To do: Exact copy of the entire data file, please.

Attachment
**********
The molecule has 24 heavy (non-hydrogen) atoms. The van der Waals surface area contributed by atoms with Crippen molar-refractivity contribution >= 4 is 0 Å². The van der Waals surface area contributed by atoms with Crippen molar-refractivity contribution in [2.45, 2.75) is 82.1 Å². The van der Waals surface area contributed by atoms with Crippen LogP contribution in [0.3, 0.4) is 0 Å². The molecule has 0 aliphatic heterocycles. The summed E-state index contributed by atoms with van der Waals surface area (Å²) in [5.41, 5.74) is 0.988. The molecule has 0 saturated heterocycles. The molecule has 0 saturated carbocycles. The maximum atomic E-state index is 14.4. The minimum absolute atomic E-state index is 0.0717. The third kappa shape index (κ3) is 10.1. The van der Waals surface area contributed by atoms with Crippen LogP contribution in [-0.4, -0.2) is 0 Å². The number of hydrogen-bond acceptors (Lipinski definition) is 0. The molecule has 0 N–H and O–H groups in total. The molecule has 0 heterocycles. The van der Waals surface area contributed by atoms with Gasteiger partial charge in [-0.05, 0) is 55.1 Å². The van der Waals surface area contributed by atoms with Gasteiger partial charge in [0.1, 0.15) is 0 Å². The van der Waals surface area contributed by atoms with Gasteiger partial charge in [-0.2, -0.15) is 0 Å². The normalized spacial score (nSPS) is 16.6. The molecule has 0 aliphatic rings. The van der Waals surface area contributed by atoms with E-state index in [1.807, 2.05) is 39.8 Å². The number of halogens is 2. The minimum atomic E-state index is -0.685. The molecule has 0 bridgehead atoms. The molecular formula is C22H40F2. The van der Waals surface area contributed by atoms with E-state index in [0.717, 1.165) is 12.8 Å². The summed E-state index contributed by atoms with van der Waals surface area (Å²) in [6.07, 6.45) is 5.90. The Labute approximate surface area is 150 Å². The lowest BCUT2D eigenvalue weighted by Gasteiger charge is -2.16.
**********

The molecule has 24 heavy (non-hydrogen) atoms. The van der Waals surface area contributed by atoms with Crippen molar-refractivity contribution >= 4 is 0 Å². The van der Waals surface area contributed by atoms with Crippen molar-refractivity contribution in [2.45, 2.75) is 82.1 Å². The van der Waals surface area contributed by atoms with Crippen LogP contribution in [0.3, 0.4) is 0 Å². The molecule has 0 aliphatic heterocycles. The summed E-state index contributed by atoms with van der Waals surface area (Å²) in [5.41, 5.74) is 0.988. The molecule has 0 saturated heterocycles. The molecule has 0 saturated carbocycles. The maximum atomic E-state index is 14.4. The minimum absolute atomic E-state index is 0.0717. The third kappa shape index (κ3) is 10.1. The van der Waals surface area contributed by atoms with Crippen LogP contribution in [-0.4, -0.2) is 0 Å². The number of hydrogen-bond acceptors (Lipinski definition) is 0. The molecule has 0 N–H and O–H groups in total. The molecule has 0 heterocycles. The van der Waals surface area contributed by atoms with Gasteiger partial charge in [-0.05, 0) is 55.1 Å². The van der Waals surface area contributed by atoms with Gasteiger partial charge in [0.1, 0.15) is 0 Å². The van der Waals surface area contributed by atoms with Gasteiger partial charge in [-0.2, -0.15) is 0 Å². The normalized spacial score (nSPS) is 16.6. The molecule has 0 aliphatic rings. The van der Waals surface area contributed by atoms with E-state index in [1.807, 2.05) is 39.8 Å². The number of halogens is 2. The minimum atomic E-state index is -0.685. The molecule has 0 bridgehead atoms. The molecular formula is C22H40F2. The van der Waals surface area contributed by atoms with E-state index in [0.717, 1.165) is 12.8 Å². The summed E-state index contributed by atoms with van der Waals surface area (Å²) in [6.07, 6.45) is 5.90. The Labute approximate surface area is 150 Å². The lowest BCUT2D eigenvalue weighted by Gasteiger charge is -2.16.